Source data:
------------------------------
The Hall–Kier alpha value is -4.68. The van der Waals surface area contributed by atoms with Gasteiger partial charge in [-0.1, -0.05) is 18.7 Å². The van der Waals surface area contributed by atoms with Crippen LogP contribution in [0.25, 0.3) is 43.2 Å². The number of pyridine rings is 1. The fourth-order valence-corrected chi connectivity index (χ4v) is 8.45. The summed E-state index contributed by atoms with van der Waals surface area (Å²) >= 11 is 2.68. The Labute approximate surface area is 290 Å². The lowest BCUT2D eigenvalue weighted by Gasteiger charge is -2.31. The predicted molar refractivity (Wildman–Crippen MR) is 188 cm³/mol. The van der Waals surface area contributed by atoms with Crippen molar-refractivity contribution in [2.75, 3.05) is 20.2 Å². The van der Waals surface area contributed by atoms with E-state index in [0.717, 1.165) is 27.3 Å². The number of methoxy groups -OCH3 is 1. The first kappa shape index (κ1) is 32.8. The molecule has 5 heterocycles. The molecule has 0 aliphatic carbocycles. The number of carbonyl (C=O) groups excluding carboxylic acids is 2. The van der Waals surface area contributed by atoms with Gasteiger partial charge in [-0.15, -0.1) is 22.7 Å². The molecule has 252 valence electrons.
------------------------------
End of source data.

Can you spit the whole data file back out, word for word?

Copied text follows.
The Hall–Kier alpha value is -4.68. The van der Waals surface area contributed by atoms with Gasteiger partial charge in [-0.1, -0.05) is 18.7 Å². The van der Waals surface area contributed by atoms with Crippen LogP contribution in [0.25, 0.3) is 43.2 Å². The number of pyridine rings is 1. The fourth-order valence-corrected chi connectivity index (χ4v) is 8.45. The summed E-state index contributed by atoms with van der Waals surface area (Å²) >= 11 is 2.68. The Labute approximate surface area is 290 Å². The lowest BCUT2D eigenvalue weighted by Gasteiger charge is -2.31. The predicted molar refractivity (Wildman–Crippen MR) is 188 cm³/mol. The van der Waals surface area contributed by atoms with Crippen molar-refractivity contribution in [2.75, 3.05) is 20.2 Å². The van der Waals surface area contributed by atoms with E-state index in [0.717, 1.165) is 27.3 Å². The number of methoxy groups -OCH3 is 1. The first kappa shape index (κ1) is 32.8. The molecule has 5 heterocycles. The molecule has 0 aliphatic carbocycles. The number of carbonyl (C=O) groups excluding carboxylic acids is 2. The van der Waals surface area contributed by atoms with Gasteiger partial charge in [-0.15, -0.1) is 22.7 Å². The molecule has 252 valence electrons.